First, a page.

Prelims level : International Relations, India- Multilateral Ties Mains level : GS-II- Bilateral, regional and global groupings and agreements involving India and/or affecting India’s interests.
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Why in News?

  • Regional Comprehensive Economic Partnership (RCEP) negotiations going on in Vietnam will strengthen investor rights against the rights of Indians, claimed Forum of Trade Justice (FTJ), a pan-India people’s network.
  • Talks are ongoing to negotiate the China-initiated Regional Comprehensive Economic Partnership (RCEP).
  • RCEP grouping resolved to conclude negotiations for a free trade agreement by the year end while recognizing that growing protectionism may impact negotiating positions.

What is RCEP:

  • The proposed Regional Comprehensive Economic Partnership (RCEP) is gigantic in size and scope. It aims to create a free trade zone of 10 ASEAN nations and Australia, China, India, Japan, South Korea and New Zealand.
  • This means a zero-customs duty zone in a geography that contributes 34% of global gross domestic product (GDP) and 40% of world trade.
  • The region is also home to almost half of the world’s population RCEP— Regional Comprehensive Economic Partnership (RCEP) is an ASEAN-centred proposal for a regional free trade area.
  • 10 ASEAN states: (Brunei, Burma (Myanmar), Cambodia, Indonesia, Laos, Malaysia, the Philippines, Singapore, Thailand, Vietnam)CLIMBB-PSTV + Six states with which ASEAN has existing FTAs (Australia, China, India, Japan, South Korea and New Zealand)

What is impact of deal according to Forum of Trade Justice:

  • If India agrees to adverse provisions in the investment chapter, it will be disastrous for the country.
  • The RCEP will affect access to medicines and seeds by raising the standards of intellectual property rights.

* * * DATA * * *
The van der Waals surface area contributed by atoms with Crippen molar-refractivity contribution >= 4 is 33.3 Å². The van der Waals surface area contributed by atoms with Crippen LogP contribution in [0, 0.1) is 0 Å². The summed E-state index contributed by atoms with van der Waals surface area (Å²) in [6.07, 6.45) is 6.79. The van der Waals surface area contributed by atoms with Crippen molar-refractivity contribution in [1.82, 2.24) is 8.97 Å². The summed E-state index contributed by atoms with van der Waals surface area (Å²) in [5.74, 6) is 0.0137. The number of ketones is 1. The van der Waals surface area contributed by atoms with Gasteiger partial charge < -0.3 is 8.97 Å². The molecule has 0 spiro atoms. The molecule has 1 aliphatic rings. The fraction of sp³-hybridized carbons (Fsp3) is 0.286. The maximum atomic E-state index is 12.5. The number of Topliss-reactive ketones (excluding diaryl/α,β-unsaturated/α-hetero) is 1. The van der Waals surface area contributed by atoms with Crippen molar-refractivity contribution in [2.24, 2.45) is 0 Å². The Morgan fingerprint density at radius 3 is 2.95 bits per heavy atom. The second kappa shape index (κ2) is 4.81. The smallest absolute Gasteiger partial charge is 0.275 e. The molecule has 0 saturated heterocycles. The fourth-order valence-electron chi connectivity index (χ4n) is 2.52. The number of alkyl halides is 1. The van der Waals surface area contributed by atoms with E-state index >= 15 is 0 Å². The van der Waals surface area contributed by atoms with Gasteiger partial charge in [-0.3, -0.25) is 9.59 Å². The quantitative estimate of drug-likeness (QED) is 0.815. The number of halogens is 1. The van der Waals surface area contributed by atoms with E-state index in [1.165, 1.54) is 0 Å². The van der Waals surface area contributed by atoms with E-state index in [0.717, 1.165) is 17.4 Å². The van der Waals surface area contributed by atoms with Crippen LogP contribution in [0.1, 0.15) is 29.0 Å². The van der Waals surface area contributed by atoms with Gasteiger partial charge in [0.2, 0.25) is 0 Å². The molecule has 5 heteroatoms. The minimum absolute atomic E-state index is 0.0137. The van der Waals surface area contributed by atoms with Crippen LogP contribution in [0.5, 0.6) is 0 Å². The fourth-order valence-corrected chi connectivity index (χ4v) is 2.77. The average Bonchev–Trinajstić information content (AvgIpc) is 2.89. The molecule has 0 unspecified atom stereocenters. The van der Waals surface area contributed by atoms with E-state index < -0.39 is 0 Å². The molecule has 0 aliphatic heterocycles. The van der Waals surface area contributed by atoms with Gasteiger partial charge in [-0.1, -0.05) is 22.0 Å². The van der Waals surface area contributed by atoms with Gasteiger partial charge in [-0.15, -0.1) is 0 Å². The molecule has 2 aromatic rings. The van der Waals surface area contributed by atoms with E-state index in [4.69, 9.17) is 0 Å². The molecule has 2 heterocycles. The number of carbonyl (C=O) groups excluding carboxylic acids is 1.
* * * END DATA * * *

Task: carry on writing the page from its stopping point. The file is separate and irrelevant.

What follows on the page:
• The ongoing deal has witnessed strong opposition from various sectors in the country including automobiles, steel, copper, textile, dairy and many others. They fear that cheap imports from other countries will ruin their businesses.

Indian Stance:

  • India has proposed auto trigger and snapback as a safeguard measure, which has not been agreed upon yet.Even if the negotiating countries agree to it, it will not protect India from actual import surges.

Small Farmer, Fisherman Stance:

  • Farmers, fishermen and the dairy sector, which supports the livelihoods of millions of small dairy farmers, have repeatedly asked the government to protect them from the flood of imports from ASEAN members, New Zealand and Australia.

Other deal with US:

  • India is negotiating a trade deal with the US.
  • The main focus of this deal is stronger intellectual property (IP) along with reducing tariffs in the automobile and agriculture sector.
  • If India agrees to US’s demand, it will reduce the competition from Indian generic manufacturers of medicines.
  • The US has, for long, been demanding for IP provisions that go beyond World Trade Organization rules such as patent term extensions, data exclusivity and amendment of the patentability criteria that India adopted to prevent patenting of new forms and new uses of known medicines.It will create monopolies in the crucial area of pharmaceuticals.

Current Status:

  • While India has not yet signed the Regional Comprehensive Economic Partnership agreement, it has accepted suggestions of other countries regarding rules on investments.
  • India has so far agreed to several provisions that bring it in line with the investment rules applicable in most comparable countries, including banning host countries from mandating that the investing companies transfer technology and training to their domestic partners, and removing the cap on the quantum of royalties domestic companies can pay their foreign partners.

Major Hindrance:

  • The investment chapter of the RCEP deal has been agreed upon, and India has agreed to the removal of technology transfer requirements, and also the removal of any caps on royalty payments.
  • These restrictions have been seen as major hindrances to investing in India, and other RCEP countries have argued strongly for their removal.
  • This means there will be no cap on the royalties that a company like, say, Maruti, [can] pay a foreign partner.
  • While there is apprehension in industry that removing the cap on royalty payments would lead to increased outflow in foreign exchange and deplete the ability of domestic firms to pay dividends to shareholders, there is also the view that removal of these restrictions will result in increased investments in India.
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